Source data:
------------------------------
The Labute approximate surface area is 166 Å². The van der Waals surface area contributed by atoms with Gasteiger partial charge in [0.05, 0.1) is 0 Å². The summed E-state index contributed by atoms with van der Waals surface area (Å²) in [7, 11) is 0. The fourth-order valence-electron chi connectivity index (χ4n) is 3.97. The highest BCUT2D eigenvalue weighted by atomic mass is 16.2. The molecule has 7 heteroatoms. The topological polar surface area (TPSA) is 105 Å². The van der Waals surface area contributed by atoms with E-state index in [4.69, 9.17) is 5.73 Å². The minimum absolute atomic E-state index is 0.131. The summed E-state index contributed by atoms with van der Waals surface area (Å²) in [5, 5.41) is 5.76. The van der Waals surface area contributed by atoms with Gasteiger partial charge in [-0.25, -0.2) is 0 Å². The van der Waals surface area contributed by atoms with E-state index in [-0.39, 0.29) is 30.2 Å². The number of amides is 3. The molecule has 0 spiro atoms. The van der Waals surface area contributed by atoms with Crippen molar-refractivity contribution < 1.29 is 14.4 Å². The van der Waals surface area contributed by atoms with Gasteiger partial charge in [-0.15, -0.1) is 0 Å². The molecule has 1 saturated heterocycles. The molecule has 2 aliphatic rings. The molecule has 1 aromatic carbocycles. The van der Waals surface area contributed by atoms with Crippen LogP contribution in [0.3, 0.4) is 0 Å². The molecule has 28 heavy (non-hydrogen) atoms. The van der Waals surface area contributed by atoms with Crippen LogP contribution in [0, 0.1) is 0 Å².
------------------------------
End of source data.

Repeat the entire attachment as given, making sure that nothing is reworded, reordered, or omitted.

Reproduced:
The Labute approximate surface area is 166 Å². The van der Waals surface area contributed by atoms with Gasteiger partial charge in [0.05, 0.1) is 0 Å². The summed E-state index contributed by atoms with van der Waals surface area (Å²) in [7, 11) is 0. The fourth-order valence-electron chi connectivity index (χ4n) is 3.97. The highest BCUT2D eigenvalue weighted by atomic mass is 16.2. The molecule has 7 heteroatoms. The topological polar surface area (TPSA) is 105 Å². The van der Waals surface area contributed by atoms with E-state index in [4.69, 9.17) is 5.73 Å². The minimum absolute atomic E-state index is 0.131. The summed E-state index contributed by atoms with van der Waals surface area (Å²) in [5, 5.41) is 5.76. The van der Waals surface area contributed by atoms with Gasteiger partial charge in [-0.25, -0.2) is 0 Å². The van der Waals surface area contributed by atoms with E-state index in [-0.39, 0.29) is 30.2 Å². The number of amides is 3. The molecule has 0 spiro atoms. The van der Waals surface area contributed by atoms with Crippen molar-refractivity contribution < 1.29 is 14.4 Å². The van der Waals surface area contributed by atoms with Gasteiger partial charge in [-0.15, -0.1) is 0 Å². The molecule has 1 saturated heterocycles. The molecule has 2 aliphatic rings. The molecule has 1 aromatic carbocycles. The van der Waals surface area contributed by atoms with Crippen LogP contribution in [0.3, 0.4) is 0 Å². The molecule has 28 heavy (non-hydrogen) atoms. The van der Waals surface area contributed by atoms with Crippen LogP contribution in [0, 0.1) is 0 Å².